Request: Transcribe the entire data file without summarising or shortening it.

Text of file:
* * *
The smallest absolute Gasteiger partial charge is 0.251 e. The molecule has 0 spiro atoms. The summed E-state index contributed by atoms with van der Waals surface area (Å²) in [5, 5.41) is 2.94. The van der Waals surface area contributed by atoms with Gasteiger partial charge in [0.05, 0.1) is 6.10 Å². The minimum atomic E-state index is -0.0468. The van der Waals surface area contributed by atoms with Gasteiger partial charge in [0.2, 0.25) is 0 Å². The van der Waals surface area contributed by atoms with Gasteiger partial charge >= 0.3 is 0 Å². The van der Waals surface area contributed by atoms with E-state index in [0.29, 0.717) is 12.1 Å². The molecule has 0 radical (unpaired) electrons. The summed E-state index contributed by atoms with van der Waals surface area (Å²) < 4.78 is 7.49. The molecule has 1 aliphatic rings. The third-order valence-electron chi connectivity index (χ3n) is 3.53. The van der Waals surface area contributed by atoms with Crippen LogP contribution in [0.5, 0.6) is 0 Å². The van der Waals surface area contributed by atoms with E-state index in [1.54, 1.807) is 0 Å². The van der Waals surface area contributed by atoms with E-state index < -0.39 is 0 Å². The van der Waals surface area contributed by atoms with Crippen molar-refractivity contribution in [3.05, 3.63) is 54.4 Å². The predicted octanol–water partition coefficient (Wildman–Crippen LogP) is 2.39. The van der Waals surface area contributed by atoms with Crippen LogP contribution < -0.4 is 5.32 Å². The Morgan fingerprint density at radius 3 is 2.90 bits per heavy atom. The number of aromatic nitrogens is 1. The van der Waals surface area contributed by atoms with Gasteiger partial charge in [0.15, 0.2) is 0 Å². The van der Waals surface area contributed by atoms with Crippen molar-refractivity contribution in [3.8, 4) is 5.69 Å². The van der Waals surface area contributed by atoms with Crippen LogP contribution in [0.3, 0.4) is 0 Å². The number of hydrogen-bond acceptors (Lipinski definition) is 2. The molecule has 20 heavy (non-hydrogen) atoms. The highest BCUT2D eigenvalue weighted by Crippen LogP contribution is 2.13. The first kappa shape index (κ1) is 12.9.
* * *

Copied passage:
The smallest absolute Gasteiger partial charge is 0.251 e. The molecule has 0 spiro atoms. The summed E-state index contributed by atoms with van der Waals surface area (Å²) in [5, 5.41) is 2.94. The van der Waals surface area contributed by atoms with Gasteiger partial charge in [0.05, 0.1) is 6.10 Å². The minimum atomic E-state index is -0.0468. The van der Waals surface area contributed by atoms with Gasteiger partial charge in [0.2, 0.25) is 0 Å². The van der Waals surface area contributed by atoms with Gasteiger partial charge >= 0.3 is 0 Å². The van der Waals surface area contributed by atoms with E-state index in [0.29, 0.717) is 12.1 Å². The molecule has 0 radical (unpaired) electrons. The summed E-state index contributed by atoms with van der Waals surface area (Å²) < 4.78 is 7.49. The molecule has 1 aliphatic rings. The third-order valence-electron chi connectivity index (χ3n) is 3.53. The van der Waals surface area contributed by atoms with Crippen LogP contribution in [0.5, 0.6) is 0 Å². The van der Waals surface area contributed by atoms with E-state index in [1.54, 1.807) is 0 Å². The van der Waals surface area contributed by atoms with E-state index < -0.39 is 0 Å². The van der Waals surface area contributed by atoms with Crippen molar-refractivity contribution in [3.05, 3.63) is 54.4 Å². The predicted octanol–water partition coefficient (Wildman–Crippen LogP) is 2.39. The van der Waals surface area contributed by atoms with Crippen LogP contribution < -0.4 is 5.32 Å². The Morgan fingerprint density at radius 3 is 2.90 bits per heavy atom. The number of aromatic nitrogens is 1. The van der Waals surface area contributed by atoms with Gasteiger partial charge in [0.15, 0.2) is 0 Å². The van der Waals surface area contributed by atoms with Crippen molar-refractivity contribution in [3.8, 4) is 5.69 Å². The van der Waals surface area contributed by atoms with Crippen LogP contribution in [0.3, 0.4) is 0 Å². The number of hydrogen-bond acceptors (Lipinski definition) is 2. The molecule has 20 heavy (non-hydrogen) atoms. The highest BCUT2D eigenvalue weighted by Crippen LogP contribution is 2.13. The first kappa shape index (κ1) is 12.9.